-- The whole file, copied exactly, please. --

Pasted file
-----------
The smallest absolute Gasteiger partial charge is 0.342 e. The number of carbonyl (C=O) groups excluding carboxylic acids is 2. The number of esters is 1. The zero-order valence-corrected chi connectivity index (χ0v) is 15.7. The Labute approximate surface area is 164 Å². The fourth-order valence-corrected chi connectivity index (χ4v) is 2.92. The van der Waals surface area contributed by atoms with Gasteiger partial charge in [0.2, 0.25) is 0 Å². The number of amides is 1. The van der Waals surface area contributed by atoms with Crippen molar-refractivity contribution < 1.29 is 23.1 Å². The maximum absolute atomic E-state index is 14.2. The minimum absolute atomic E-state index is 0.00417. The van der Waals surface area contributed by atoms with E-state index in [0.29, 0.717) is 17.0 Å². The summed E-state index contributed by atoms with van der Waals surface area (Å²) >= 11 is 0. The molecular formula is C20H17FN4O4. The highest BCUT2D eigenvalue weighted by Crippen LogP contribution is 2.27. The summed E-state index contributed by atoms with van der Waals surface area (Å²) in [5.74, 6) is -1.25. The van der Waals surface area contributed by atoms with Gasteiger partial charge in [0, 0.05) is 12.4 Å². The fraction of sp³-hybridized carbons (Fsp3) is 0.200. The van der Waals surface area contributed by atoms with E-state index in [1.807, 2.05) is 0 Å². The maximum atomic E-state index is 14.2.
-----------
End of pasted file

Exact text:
The smallest absolute Gasteiger partial charge is 0.342 e. The number of carbonyl (C=O) groups excluding carboxylic acids is 2. The number of esters is 1. The zero-order valence-corrected chi connectivity index (χ0v) is 15.7. The Labute approximate surface area is 164 Å². The fourth-order valence-corrected chi connectivity index (χ4v) is 2.92. The van der Waals surface area contributed by atoms with Gasteiger partial charge in [0.2, 0.25) is 0 Å². The number of amides is 1. The van der Waals surface area contributed by atoms with Crippen molar-refractivity contribution < 1.29 is 23.1 Å². The maximum absolute atomic E-state index is 14.2. The minimum absolute atomic E-state index is 0.00417. The van der Waals surface area contributed by atoms with E-state index in [0.29, 0.717) is 17.0 Å². The summed E-state index contributed by atoms with van der Waals surface area (Å²) >= 11 is 0. The molecular formula is C20H17FN4O4. The highest BCUT2D eigenvalue weighted by Crippen LogP contribution is 2.27. The summed E-state index contributed by atoms with van der Waals surface area (Å²) in [5.74, 6) is -1.25. The van der Waals surface area contributed by atoms with Gasteiger partial charge in [0, 0.05) is 12.4 Å². The fraction of sp³-hybridized carbons (Fsp3) is 0.200. The van der Waals surface area contributed by atoms with E-state index in [1.807, 2.05) is 0 Å². The maximum atomic E-state index is 14.2.